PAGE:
Spanish Unemployment to Swell as Public Jobs Vanish: Euro Credit
Jerez de La Frontera, a Spanish town of 214,000 in southern Andalusia, is negotiating with unions to fire 13 percent of the 2,000 government workers who absorb 80 percent of its budget. “It’s not easy because these are people and families,” said deputy mayor Antonio Saldana.
With a quarter of Spain’s workforce already jobless, Prime Minister Mariano Rajoy’s efforts to retain investor confidence by shaving more than two-thirds off the nation’s budget deficit by 2014 will worsen the highest unemployment rate in the European Union. Ten-year yields at 6.86 percent mean “we can’t finance ourselves,” Rajoy said on Sept. 1.
“There’s going to be less hiring and more firing for the spending cuts to be made,” said Ricardo Santos, an economist at BNP Paribas SA in London who sees unemployment climbing to 27 percent next year from 24.6 percent currently. “The more unemployment persists, the more difficult it’ll be for the government to meet budget goals and implement reforms.”
Television stations, airports, hospitals, schools, fire brigades and social services from Spain’s southernmost tip to the Balearic islands in the east are reducing headcount as Rajoy tasks regions and municipalities with shouldering 60 percent of the cuts needed to reduce the budget shortfall to 2.8 percent of gross domestic product in the next two years.
The euro area’s fourth-largest economy may lose access to markets after shrinking for a fourth quarter, and economists forecast Spain will miss its deficit target this year.
The 10-year borrowing cost was at 6.68 percent as of 11:36 a.m. in Madrid, which compares with a 2012 low of 4.85 percent at the start of February, and a 2011 average of 5.45 percent. Moody’s Investors Service said Aug. 30 it may downgrade the sovereign’s debt to junk should it seek further aid from European rescue funds.
Weeks after clinching as much as 100 billion euros ($126 billion) in loans for the nation’s banks, Rajoy said he may request a second bailout once the European Central Bank details a proposed debt-purchase plan. The budget plan he sent to the European Commission last month shows reducing public wages is key to one-third of cuts worth 151 billion euros, or 15 percent of annual gross domestic product, by 2014.
“Given the levels of deficit we have reached, the government has to dig into current expenditure because reducing public investment and increasing taxes aren’t enough anymore,” said Sara Balina, an analyst with Madrid-based consultant firm Analistas Financieros Internacionales, or AFI, that counts public administrations among its clients.
Registered unemployment rose in August for the first time in five months as the country’s peak tourism season started coming to an end, the Labor Ministry said today.
The number of people registering for jobless benefits rose 38,179 from July to 4.63 million That compares with an increase of 51,185 in the same month last year.
State employment has doubled in 30 years in Spain compared with a 50 percent increase in the private sector, according to a report published in December by the business lobby CEOE. By shedding 200,000 jobs, local governments would be eliminating positions created between 2009 and mid-2010 to counter the recession, AFI’s Balina said.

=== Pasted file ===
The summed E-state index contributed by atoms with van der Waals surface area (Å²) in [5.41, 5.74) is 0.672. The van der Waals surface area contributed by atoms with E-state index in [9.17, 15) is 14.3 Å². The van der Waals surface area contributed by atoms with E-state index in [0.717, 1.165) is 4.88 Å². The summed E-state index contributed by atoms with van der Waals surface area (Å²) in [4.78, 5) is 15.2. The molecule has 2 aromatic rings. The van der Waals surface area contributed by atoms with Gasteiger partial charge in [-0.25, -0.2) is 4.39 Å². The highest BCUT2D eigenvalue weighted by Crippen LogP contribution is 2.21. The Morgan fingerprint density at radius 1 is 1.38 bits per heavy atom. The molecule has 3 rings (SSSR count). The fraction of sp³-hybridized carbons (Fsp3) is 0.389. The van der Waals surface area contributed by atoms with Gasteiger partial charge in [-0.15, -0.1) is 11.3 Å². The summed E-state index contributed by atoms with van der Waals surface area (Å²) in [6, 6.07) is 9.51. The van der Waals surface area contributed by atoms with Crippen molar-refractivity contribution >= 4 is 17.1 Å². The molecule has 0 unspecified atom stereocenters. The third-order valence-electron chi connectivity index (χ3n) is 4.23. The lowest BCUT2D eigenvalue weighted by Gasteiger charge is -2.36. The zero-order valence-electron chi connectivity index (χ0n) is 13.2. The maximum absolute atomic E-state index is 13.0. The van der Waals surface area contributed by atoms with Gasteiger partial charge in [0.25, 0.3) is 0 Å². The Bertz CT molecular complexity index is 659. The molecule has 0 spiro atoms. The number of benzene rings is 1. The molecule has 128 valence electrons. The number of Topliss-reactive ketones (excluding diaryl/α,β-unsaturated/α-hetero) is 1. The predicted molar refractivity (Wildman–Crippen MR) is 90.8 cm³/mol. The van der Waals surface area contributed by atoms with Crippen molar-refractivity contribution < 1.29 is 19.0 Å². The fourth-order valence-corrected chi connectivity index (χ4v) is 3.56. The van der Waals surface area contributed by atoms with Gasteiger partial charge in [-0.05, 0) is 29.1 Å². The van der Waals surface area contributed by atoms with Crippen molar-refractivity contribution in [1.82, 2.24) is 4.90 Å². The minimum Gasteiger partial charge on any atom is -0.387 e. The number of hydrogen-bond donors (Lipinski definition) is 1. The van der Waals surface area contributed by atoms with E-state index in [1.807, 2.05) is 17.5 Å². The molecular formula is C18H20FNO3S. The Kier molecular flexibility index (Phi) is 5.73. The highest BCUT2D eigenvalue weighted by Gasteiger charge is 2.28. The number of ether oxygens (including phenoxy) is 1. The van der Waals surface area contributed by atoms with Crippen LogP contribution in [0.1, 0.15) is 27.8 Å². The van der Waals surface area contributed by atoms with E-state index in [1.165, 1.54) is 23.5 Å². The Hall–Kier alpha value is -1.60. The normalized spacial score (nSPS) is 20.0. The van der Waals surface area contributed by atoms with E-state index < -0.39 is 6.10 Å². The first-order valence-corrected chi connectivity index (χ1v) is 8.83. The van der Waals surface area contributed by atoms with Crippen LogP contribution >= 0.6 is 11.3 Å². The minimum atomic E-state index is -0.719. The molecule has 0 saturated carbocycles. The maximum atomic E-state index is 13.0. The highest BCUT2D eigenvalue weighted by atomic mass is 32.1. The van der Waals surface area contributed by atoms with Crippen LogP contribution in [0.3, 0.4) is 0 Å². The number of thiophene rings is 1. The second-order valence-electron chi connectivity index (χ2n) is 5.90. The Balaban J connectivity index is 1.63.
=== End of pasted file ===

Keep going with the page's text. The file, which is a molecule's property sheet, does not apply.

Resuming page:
“It’s obvious the world of public employees in Spain needs to become smaller and that’ll create unemployment, it can’t be helped,” said Javier Diaz-Gimenez, a professor of economics at IESE business school in Madrid. “Obviously the plans aren’t very explicit because the political cost will be very high. The measures are very controversial and will generate a lot of opposition.”
Spain’s jobless rate will rise to 26.1 percent in 2013, according to the median of nine forecasts in a Bloomberg survey. More than half of the country’s under 25-year-olds are out of work. According to data from the Budget ministry and National Statistics Institute, about 700,000 of the public sector’s 3 million employees have a contract that can be terminated. That compares with a current total of 5.7 million jobless in Spain.
The Balearic islands will more than halve the number of companies it controls to 75, said Mabel Cabrer, spokeswoman for the ruling PP party in the regional parliament. Scrapping structures such an institute for culture and a foundation for sustainable development cuts about 800 jobs and saves 200 million euros a year for the region that had created more firms than any other.
“All these companies meant more jobs, more spending,” Cabrer said. “It was completely unsustainable when our tax receipts were falling.”
By not renewing temporary contracts and not replacing civil servants that retire, the islands have reduced public sector jobs by 1,252 since July 2011, after a 26 percent increase between 2007 and 2011 when the private workforce shrank by about the same amount, she said.
“Unemployment is consistent with a dire picture of domestic demand,” said Guillaume Menuet, a senior economist at Citigroup Inc. in London, who sees the public sector accounting for half of a 1.5 percentage point unemployment jump between 2013 and 2014. “There’s just not enough momentum in the economy to generate any employment so Spain needs more financial assistance, that is the bottom line.”
To contact the reporter on this story: Angeline Benoit in Madrid at email@example.com